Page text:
The great pull and push between liberty, self-reliance/individual responsibility and large tyrannical government/welfare state has been going on since Plato’s Republic and the perfect society.

Alexis de Tocqueville provides the most valuable insight into the pitfalls leading towards “Soft Tyranny” – which can be traced from Lincoln and the great war over state’s rights – to socialist Teddy Roosevelt – to Wilson who implemented his policies – to FDR and the New Deal (social security) – to LBJ and The Great Society (medicare/medicaid) – and present day to ObamaCare (“affordable health insurance for all”).

When you wage a war against the hetero-normative Christian white male – the backbone of the family unit and society for millenia – and replace him with government (equality laws, immigration laws and welfare), the family will cease to exist and society will collapse. It’s happening right now in case you haven’t noticed.

We have no God, we have no association with community, no male role models for our boys in school and no fathers in the home. What could possibly go wrong? The nuclear family could collapse and we could just keep implementing more laws to protect ourselves from what we caused in the first place. That’s Soft Tyranny. That’s the plan. And it’s happening so slowly we can’t see it before our very eyes.

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JudgyBitch December 18, 2012 at 10:10

I live in a rural, fairly isolated community and one thing that separates folks into distinct groups is self-sufficiency. It doesn’t have to be brutal or even all encompassing. Making your own bread, hunting, fishing, providing even a small portion of your own food, knitting, chopping wood – those kinds of things seem to go hand in hand with a functioning family unit.

I interact with lots of different families and people, and I have definitely noticed that the families who provide for even a tiny portion of their own welfare and A) more stable, and B) more grateful to their menfolk.

Ever try chopping a cord of wood? You’ll be longing for a strong back and biceps in no time, trust me. Kindling is about all I can manage. And when you want that wood brought it, you think carefully about whether it’s worth bitching about whatever blah blah blah. When you rely on someone else, you are more careful about how you treat that person. And that’s a two way street. My husband doesn’t have very many critical things to say when he’s hungry!

When all you ever do is go and buy the shit you need, pretty soon everything seems replaceable and disposable. Try making your mittens. You won’t be so quick to shrug off a missing one.

There’s something about PULLING together that makes people STAY together. I think that’s why a breadwinner/homemaker family model works so well. You need each other. That reliance forms the foundation of love. You just need each other.

Two income families don’t need each other. They’re easy to trash because there is no foundation of need.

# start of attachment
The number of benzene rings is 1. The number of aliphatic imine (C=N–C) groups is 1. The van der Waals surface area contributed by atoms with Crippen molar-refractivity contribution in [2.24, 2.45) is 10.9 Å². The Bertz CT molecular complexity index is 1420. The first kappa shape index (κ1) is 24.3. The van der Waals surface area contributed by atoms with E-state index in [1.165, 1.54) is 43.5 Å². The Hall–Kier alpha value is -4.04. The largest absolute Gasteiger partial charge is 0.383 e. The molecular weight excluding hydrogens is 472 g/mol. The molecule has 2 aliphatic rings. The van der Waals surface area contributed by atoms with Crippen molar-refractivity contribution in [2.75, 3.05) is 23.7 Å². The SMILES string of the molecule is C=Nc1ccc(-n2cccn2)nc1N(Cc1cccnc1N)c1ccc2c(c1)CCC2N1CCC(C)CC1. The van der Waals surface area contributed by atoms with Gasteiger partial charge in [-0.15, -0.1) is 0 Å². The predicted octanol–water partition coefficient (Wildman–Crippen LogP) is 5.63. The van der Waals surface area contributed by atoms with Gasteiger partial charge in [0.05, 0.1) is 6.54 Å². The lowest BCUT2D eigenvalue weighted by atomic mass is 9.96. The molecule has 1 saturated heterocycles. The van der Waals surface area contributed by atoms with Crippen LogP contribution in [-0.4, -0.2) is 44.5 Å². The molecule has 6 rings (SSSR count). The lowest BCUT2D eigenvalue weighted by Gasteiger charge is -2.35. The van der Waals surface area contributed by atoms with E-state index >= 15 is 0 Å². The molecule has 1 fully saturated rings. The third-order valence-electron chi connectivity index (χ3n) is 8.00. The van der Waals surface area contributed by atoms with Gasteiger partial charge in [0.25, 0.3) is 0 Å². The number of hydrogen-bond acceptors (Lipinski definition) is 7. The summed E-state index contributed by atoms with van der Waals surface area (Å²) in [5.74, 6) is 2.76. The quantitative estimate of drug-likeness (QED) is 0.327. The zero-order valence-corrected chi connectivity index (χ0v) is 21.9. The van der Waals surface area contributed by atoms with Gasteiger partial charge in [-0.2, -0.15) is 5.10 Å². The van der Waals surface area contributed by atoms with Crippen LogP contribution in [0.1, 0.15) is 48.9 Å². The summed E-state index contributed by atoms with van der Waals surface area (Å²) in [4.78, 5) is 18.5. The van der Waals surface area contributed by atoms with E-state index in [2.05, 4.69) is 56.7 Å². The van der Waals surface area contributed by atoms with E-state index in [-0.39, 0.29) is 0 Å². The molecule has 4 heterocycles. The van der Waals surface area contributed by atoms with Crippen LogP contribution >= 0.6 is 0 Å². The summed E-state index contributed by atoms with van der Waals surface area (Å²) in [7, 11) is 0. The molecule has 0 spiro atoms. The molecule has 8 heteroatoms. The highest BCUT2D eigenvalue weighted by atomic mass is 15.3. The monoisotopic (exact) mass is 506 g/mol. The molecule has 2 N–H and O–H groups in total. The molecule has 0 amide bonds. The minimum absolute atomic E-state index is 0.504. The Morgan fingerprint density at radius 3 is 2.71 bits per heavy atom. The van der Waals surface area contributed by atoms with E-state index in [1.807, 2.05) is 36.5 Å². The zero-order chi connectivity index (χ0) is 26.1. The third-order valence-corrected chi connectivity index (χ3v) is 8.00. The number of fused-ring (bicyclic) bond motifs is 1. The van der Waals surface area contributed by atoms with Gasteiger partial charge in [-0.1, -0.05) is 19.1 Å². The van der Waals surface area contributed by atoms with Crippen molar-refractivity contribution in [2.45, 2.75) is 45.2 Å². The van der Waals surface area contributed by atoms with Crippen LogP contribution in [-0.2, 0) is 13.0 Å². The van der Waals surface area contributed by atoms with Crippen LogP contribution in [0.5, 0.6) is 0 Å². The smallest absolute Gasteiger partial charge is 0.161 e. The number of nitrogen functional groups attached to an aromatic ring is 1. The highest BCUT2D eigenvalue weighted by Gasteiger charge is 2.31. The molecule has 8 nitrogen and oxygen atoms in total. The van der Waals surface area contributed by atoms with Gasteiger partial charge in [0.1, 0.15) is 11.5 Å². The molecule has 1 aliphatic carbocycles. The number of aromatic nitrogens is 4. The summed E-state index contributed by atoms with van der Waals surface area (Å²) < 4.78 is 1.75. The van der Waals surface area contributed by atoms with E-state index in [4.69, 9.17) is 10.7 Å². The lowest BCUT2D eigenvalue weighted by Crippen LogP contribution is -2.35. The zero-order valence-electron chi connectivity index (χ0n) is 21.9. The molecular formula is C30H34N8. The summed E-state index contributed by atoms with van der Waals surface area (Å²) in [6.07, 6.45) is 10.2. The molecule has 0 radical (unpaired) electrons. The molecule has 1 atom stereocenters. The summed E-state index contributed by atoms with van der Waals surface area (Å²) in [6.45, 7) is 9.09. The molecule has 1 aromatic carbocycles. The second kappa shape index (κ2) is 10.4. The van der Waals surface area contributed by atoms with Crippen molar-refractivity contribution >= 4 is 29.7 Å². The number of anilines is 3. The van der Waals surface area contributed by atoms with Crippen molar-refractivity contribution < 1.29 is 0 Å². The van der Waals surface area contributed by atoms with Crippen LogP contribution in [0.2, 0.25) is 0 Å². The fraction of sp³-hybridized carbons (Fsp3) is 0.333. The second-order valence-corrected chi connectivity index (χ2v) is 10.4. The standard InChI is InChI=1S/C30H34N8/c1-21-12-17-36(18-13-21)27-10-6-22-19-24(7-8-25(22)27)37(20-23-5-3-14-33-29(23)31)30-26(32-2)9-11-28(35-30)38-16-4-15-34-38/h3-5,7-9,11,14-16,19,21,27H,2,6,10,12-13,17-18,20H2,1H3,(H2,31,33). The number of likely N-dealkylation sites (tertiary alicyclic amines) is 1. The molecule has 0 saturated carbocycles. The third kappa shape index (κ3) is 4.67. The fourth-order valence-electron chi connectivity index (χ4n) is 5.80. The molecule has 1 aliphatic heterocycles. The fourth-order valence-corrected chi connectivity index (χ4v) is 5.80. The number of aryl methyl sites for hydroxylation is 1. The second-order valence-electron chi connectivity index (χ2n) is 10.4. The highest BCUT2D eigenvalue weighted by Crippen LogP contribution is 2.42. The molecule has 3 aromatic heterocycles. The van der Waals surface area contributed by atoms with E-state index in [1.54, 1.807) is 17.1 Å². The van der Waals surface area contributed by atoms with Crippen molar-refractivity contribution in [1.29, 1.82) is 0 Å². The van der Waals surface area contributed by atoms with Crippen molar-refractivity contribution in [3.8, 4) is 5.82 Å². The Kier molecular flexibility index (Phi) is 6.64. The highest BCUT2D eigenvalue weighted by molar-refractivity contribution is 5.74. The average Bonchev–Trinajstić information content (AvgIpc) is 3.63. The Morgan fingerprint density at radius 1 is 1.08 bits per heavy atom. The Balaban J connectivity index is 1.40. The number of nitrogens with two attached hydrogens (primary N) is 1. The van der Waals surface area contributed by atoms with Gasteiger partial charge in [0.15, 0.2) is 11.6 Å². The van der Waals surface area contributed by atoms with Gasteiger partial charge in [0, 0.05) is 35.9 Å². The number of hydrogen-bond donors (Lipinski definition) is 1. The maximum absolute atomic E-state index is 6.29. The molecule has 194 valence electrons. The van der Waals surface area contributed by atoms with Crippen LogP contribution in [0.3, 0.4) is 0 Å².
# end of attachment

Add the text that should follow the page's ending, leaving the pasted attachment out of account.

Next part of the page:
IMHO

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W.F. Price December 18, 2012 at 12:43

I live in a rural, fairly isolated community and one thing that separates folks into distinct groups is self-sufficiency. It doesn’t have to be brutal or even all encompassing. Making your own bread, hunting, fishing, providing even a small portion of your own food, knitting, chopping wood – those kinds of things seem to go hand in hand with a functioning family unit.

-JB

Rural and industrial lifestyles are quite different. Fishermen, loggers and miners are typically townspeople. Some small town, some not so small. Their relationship with the land is more adversarial than symbiotic. Where they live is often not well-suited to farming, so you can’t necessarily blame them, but it’s a very different kind of lifestyle and philosophy from true rural. Where I live the differences are very stark depending on the community. For example, if you spend time in Darrington the atmosphere is very different from Lynden, despite the fact that they are only some 50 miles from each other. Darrington is a timber town settled largely by tarheels, whereas Lynden is a farming town settled by Dutch Calvinists (who settled in large numbers in the Frazier Valley). The former is a bit wild and rough (and hosts the best bluegrass festival in the state), while the latter is buttoned down and very socially conservative. One does battle with the land while the other shapes and fosters it. Needless to say, the rough loggers are a lot less “Christian” about their family formation and behavior than the Dutch farmers. Fishermen and miners are like the loggers. Kind of rough, wild men. There’s something about that lifestyle that just wrecks families. I think it’s one of the reasons the Northwest is so irreligious and feminist.

Rik Little December 18, 2012 at 13:02

Who’s to blame…Hmmm…One thing is for sure. The most evil of people for family problems and almost all other problems are the people behind the New World Order. And they are the ones who created Feminism in the 1960′s. I am writing a book about it and I will be naming names. It will be titled THE FEMINIST RAILROAD TO FATHERLESSNESS.